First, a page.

What is Anti fragile? Many things/institutions/individuals are fragile to volatility. Like a vase which is fragile and breaks if it falls. What is the opposite of fragile? Many think that the opposite of fragile is robust. (Things which are unaffected by volatility). But Taleb says things which gains from volatility is the opposite and he calls it Anti Fragile. We may be intellectually blind to it not organically blind. Example: Hormesis, favourable response to small dose of toxins.
Below are some interesting insights from the book.
In Book one:
Domain independence is domain dependence. Meaning one may be aware X is true in a specific domain and completely blind to the same X in a different domain.
Stress is information. Information is anti fragile. Therefore stress is anti fragile. It is said that best horses lose when they compete with slower ones. If you want something to be done give to the busiest or second busiest person in work.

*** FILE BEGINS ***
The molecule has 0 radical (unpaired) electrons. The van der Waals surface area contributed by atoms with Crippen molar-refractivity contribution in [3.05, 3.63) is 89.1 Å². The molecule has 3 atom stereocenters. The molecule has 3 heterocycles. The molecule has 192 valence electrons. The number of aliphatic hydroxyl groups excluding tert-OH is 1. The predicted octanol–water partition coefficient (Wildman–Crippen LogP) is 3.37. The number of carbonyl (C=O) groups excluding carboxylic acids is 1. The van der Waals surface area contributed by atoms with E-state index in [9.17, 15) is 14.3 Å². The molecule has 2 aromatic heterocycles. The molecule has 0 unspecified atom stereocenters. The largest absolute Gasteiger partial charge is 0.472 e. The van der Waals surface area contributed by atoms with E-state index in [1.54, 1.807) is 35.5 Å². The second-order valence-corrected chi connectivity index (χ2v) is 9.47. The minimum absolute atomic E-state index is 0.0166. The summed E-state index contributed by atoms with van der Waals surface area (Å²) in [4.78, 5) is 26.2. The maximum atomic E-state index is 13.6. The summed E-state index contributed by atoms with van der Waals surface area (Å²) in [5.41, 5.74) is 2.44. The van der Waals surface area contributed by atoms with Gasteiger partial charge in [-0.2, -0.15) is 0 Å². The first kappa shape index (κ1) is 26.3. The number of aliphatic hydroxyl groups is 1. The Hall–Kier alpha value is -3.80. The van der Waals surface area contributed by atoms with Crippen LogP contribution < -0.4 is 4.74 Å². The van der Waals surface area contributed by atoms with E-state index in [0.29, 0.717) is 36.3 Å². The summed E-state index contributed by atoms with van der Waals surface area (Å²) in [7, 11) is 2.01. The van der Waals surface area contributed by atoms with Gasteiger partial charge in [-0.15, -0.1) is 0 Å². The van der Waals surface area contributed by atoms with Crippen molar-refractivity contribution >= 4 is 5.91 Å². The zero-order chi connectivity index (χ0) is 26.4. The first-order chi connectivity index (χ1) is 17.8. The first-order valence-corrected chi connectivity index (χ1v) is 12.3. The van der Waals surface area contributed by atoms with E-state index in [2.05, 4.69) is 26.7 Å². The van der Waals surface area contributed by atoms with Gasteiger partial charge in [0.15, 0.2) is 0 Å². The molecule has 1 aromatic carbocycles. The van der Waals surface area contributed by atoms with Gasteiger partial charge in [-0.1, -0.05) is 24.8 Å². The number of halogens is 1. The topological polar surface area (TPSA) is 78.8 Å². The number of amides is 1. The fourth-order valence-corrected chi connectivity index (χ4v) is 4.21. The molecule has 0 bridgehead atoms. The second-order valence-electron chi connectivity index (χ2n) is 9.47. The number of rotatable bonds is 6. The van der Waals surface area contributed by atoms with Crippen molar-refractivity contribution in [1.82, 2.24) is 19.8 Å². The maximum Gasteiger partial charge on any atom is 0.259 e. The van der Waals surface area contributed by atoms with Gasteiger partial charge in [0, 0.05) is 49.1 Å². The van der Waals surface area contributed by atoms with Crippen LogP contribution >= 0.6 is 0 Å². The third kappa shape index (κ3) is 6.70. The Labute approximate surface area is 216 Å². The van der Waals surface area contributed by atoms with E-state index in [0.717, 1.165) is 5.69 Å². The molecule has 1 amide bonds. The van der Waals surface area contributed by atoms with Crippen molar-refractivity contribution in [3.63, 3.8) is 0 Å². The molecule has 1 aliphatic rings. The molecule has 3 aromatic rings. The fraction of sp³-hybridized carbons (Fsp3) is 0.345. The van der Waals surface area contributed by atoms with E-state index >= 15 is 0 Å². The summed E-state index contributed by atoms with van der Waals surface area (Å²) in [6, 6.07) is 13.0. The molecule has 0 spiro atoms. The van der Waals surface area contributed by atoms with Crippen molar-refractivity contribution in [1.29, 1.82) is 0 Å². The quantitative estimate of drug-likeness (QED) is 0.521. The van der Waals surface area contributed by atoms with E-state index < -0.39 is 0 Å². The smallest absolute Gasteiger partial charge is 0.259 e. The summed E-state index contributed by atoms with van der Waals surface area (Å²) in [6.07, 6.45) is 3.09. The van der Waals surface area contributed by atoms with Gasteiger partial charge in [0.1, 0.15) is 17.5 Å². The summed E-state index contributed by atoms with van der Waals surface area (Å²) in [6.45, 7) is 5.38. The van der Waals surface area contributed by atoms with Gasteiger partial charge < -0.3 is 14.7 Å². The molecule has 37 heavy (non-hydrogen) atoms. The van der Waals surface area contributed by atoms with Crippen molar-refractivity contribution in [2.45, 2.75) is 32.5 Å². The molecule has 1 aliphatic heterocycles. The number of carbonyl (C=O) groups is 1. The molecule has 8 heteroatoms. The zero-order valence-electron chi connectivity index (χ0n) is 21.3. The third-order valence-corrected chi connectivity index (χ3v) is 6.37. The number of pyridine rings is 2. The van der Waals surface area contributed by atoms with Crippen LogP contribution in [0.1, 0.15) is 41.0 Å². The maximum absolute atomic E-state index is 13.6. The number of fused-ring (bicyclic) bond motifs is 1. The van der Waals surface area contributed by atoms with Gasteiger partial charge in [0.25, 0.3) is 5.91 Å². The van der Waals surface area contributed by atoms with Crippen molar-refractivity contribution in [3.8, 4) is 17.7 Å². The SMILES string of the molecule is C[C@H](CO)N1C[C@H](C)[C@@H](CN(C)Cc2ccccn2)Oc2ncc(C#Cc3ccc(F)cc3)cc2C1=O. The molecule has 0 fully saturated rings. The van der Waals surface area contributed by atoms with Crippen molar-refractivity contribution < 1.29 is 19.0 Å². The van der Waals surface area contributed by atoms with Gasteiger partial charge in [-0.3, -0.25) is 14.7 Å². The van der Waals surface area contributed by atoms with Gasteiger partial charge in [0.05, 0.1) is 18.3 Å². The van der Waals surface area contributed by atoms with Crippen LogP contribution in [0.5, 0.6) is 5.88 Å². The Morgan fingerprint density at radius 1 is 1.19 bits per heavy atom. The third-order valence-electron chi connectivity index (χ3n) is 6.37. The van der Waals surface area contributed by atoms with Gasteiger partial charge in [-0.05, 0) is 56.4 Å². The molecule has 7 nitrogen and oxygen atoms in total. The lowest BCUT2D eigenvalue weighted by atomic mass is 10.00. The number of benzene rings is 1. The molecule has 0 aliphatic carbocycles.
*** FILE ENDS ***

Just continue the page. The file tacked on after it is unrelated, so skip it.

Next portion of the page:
Touristification of life: Eliminating randomness in life by trying too much to control life makes us fragile. You may find people who do well in academica to be boring. Hence erudition is anti fragile and academia is fragile.
In Book two:
Bottom up design is anti fragile because it has a lot of median variation. Top to bottom design is fragile because it has extreme variation. Therefore some form of volatility is good.
The Great Turkey problem: fooled by the properties of the past and getting the story backward. Turkey is fed everyday by the butcher; everyday it confirms its staff analyst that the butcher loves turkey. Then comes a day when it's not a good idea to be a turkey. Therefore ABSENCE OF EVIDENCES IS NOT EVIDENCE OF ABSENCE.